No matter if he was producing hits for Jay-Z or J.Lo or running Murder, Inc Records, Irv Gotti always approached the game with passion. Gotti brought that same love to MTV's "RapFix Live" in October when he essentially [article id="1672058"]campaigned to become Def Jam's next president[/article].
"It caused a buzz, and I want people to know I didn't start the whole 'Irv Gotti for president' thing; the people did," the former Def Jam A&R told MTV News as he walked the red carpet at the [article id="1677515"]reopening of Jay-Z's 40/40 Club[/article] in Manhattan last week. "It was a crazy thing, and it was all good."
Gotti has a storied relationship with the groundbreaking rap label. After he produced "Can I Live" from Hov's 1996 debut, Reasonable Doubt, Irv helped set up a deal between Jay's Roc-A-Fella Records and Def Jam. Next, Gotti coaxed DMX to the powerhouse label and then Ja Rule.
In 2005, the federal government charged Gotti's Murder Inc. label with money laundering, and even though [article id="1516730"]Irv was cleared of the charges[/article], his relationship with Def Jam soured. Back in October, Irv made his pitch to return to the record company in a very big way.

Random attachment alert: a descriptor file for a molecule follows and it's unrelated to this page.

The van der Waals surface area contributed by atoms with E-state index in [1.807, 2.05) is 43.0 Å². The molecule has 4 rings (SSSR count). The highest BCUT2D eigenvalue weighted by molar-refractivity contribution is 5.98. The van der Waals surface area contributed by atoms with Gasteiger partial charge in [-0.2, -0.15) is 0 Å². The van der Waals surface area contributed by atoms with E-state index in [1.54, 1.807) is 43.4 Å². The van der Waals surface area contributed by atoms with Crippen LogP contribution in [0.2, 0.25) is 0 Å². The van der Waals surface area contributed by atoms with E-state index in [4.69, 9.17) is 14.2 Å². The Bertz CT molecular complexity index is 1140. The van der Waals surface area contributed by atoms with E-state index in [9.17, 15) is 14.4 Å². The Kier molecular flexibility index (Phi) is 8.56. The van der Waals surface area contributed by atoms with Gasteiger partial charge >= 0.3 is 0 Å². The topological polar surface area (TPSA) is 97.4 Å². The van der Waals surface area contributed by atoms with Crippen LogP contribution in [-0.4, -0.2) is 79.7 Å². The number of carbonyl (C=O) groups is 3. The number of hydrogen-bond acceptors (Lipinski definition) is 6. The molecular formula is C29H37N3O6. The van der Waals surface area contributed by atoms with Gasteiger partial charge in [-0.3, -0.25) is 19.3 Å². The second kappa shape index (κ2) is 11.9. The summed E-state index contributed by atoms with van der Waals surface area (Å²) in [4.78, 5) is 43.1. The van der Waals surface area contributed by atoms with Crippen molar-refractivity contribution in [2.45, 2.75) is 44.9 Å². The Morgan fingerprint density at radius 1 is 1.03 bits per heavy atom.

"If you don't want to hire me — the best man for the job, the man who will die for it — cool, I understand. You think I'm Suge Knight, you think the feds may come in here again if you hire me, cool," he said at the time. "Put somebody in there, because you not giving any sign or any indication that you care about my culture."
A number of artists and industry mainstays spoke out in support of Irv, while others quietly championed him behind the scenes. "It was one of the best 'RapFix' [interviews] ever," [article id="1673669"]Jadakiss told MTV News[/article] in November. "He said a lot of stuff that doesn't get said. He was able to [vent] without hating on the record labels or channeling any hate. ... Everything he said — me being on the inside looking out and him being on the inside looking out but now on the outside looking in — I think he nailed every point. I think everything he said was excellent, and almost everything was true."
It doesn't seem like Def Jam brass will put Irv in the big chair, but Gotti is appreciative of the support he has gotten from the hip-hop community. "Everybody was riding. It was a lot of love," he said last week. "Everybody felt what I was saying and was riding."
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